Monday, April 13, 2015

Tune Train

Second Graders tried out a new app for them on the iPads today...Tune Train.  This app allows students to create their own composition with a variety of melody, harmony and rhythm  
choices.  A short tutorial is included to get started.  There is also a Teacher's Guide. Basically you are getting your train from one depot to another via a musical composition! 
People are located in buildings at various heights, representing their pitch.  By using their fingers, they can go from house to house, higher pitches being higher, and lower pitches lower.  If a person wants a longer duration of a pitch, then simply draw in-between the houses instead of through them. Viola! a musical melody is created!  Harmony is created by choosing a style of band to accompany your melody.
An option that I liked was to show the staff notation as you create and play back your composition.  Notes turn red as the melody progresses on a playback.
The Levels option isn't your typical game level in the sense of needing to "pass" a task to go on to the next level.  Each level is a different setting to use, with different options of houses etc. 
All in all, a fun useful app for creating and music making! (and it's FREE!)

Saturday, April 11, 2015

Instruments of the Orchestra

We are talking about the Instruments of the Orchestra in Kindergarten and First Grade.  Students have listened to and watched the classic story of Peter and the Wolf ( Петя и волк, Petya i volk in Russian) by Sergei Prokofiev.  It was written in 1936, capturing the personality of each character with their own special instrumental sound.  Prokofiev actually visited the Disney studio when Disney was creating his animated version which was released in 1946.  We enjoyed the Disney version very much!  The Russian film by Susie Templeton provides a great contrast to the animated version.  We have also watched the Vancouver Symphony Orchestra perform the piece, which gives great visuals of the musicians playing the instruments.  Of course, the Jim Gamble puppet version is a favorite as well.  Each version is a little different from the other in style, setting, and even characters.  Students compare and contrast those differences in our discussions.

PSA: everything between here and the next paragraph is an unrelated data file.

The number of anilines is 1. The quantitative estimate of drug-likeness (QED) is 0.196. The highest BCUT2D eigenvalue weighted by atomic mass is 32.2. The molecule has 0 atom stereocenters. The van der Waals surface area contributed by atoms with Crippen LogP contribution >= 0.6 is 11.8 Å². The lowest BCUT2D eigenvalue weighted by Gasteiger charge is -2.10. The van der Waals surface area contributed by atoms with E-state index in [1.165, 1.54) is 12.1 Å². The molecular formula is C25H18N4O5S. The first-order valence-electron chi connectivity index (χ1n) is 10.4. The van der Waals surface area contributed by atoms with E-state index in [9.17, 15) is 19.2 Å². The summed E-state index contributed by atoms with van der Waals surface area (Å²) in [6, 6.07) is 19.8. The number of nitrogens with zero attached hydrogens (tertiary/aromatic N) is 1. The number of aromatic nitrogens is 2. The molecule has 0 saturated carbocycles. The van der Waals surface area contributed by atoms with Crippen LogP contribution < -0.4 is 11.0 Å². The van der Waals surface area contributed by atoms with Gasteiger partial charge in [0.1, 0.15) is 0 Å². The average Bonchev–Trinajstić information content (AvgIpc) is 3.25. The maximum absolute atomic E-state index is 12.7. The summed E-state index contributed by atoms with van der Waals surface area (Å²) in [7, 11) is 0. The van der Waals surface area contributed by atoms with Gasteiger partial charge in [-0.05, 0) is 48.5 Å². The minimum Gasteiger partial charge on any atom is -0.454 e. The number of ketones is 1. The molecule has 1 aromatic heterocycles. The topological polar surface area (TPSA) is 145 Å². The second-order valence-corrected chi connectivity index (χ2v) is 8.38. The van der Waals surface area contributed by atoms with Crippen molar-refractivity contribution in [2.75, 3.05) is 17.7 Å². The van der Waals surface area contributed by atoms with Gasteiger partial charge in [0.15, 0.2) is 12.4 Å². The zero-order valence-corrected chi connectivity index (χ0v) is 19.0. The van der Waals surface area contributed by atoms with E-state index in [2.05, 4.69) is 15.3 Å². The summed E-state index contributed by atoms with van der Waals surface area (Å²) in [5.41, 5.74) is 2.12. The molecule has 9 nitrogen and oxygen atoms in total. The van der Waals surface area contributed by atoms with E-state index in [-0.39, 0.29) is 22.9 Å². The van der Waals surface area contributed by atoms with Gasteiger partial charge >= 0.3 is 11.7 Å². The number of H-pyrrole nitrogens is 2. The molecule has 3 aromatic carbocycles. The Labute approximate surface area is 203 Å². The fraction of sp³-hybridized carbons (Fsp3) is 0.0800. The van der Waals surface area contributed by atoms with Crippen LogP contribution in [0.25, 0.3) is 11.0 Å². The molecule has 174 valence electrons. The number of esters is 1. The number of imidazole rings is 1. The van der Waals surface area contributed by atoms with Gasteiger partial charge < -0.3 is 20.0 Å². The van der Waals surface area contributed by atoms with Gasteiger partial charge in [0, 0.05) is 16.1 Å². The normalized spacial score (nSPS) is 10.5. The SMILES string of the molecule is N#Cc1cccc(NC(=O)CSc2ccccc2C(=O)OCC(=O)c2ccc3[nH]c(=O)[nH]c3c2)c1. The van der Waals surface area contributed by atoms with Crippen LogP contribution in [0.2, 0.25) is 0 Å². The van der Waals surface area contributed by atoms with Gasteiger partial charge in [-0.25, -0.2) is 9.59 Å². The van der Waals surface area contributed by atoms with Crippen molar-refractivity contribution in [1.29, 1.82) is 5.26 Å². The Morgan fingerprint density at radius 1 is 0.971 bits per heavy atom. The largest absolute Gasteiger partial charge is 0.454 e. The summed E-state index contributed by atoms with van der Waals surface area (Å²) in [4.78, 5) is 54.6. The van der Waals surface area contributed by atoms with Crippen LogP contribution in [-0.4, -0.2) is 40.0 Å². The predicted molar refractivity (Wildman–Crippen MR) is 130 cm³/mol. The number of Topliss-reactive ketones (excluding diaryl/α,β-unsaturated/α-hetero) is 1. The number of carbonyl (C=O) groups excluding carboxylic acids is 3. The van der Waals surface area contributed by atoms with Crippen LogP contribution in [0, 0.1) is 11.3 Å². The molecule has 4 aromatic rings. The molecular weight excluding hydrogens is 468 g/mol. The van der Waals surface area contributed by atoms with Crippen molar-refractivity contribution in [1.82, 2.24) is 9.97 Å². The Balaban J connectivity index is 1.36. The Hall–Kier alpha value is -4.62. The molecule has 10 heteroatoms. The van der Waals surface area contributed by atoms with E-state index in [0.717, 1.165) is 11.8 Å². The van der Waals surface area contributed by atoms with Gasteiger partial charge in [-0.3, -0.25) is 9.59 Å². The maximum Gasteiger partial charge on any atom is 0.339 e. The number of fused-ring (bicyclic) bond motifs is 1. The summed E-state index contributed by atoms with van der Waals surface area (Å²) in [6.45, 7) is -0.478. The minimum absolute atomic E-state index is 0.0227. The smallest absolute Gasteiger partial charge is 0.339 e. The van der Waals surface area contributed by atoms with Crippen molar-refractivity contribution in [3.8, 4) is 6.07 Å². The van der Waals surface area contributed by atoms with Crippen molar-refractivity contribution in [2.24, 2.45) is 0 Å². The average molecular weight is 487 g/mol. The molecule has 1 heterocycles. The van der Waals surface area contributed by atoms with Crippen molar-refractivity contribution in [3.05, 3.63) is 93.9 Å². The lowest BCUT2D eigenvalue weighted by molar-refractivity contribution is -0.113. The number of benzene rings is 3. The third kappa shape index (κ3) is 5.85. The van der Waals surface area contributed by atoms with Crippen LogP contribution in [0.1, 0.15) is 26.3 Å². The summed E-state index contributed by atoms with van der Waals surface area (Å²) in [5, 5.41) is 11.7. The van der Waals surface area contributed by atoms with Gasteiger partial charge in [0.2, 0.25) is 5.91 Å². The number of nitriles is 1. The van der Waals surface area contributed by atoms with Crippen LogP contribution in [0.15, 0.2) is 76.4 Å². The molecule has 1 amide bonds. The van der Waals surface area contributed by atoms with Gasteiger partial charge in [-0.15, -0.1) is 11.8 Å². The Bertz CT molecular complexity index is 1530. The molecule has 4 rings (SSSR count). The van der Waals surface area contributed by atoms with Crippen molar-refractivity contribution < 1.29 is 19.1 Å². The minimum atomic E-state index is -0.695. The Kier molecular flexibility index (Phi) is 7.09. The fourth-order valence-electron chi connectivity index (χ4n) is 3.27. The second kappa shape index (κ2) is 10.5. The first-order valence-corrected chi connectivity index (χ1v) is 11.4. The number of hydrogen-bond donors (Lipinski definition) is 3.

A new resource that I've found this year is the video of Peter and the Wolf with characters created by Chuck Jones, starring Kirstie Alley and Lloyd Bridges.  It's a unique approach to the story.  The added bonus to this DVD is an introduction to the instruments of the orchestra as well as a game.  There are 25 different combinations in the game to match instrument sounds with animals.
First graders just completed an activity to sharpen their story sequencing skills, using Peter and the Wolf.  I found this activity in a resource from Westchester Philharmonic.   This is a great basic resource for this unit.  Students colored the illustration and then cut it into strips following the guide on the back of the paper.  Each strip contained a sentence telling the story.  Students mixed them up, put them in order, and then flipped them over to be sure they had the right sequence.  I sent the strips home with them in ziplock baggies, hoping that they will share the story with their families.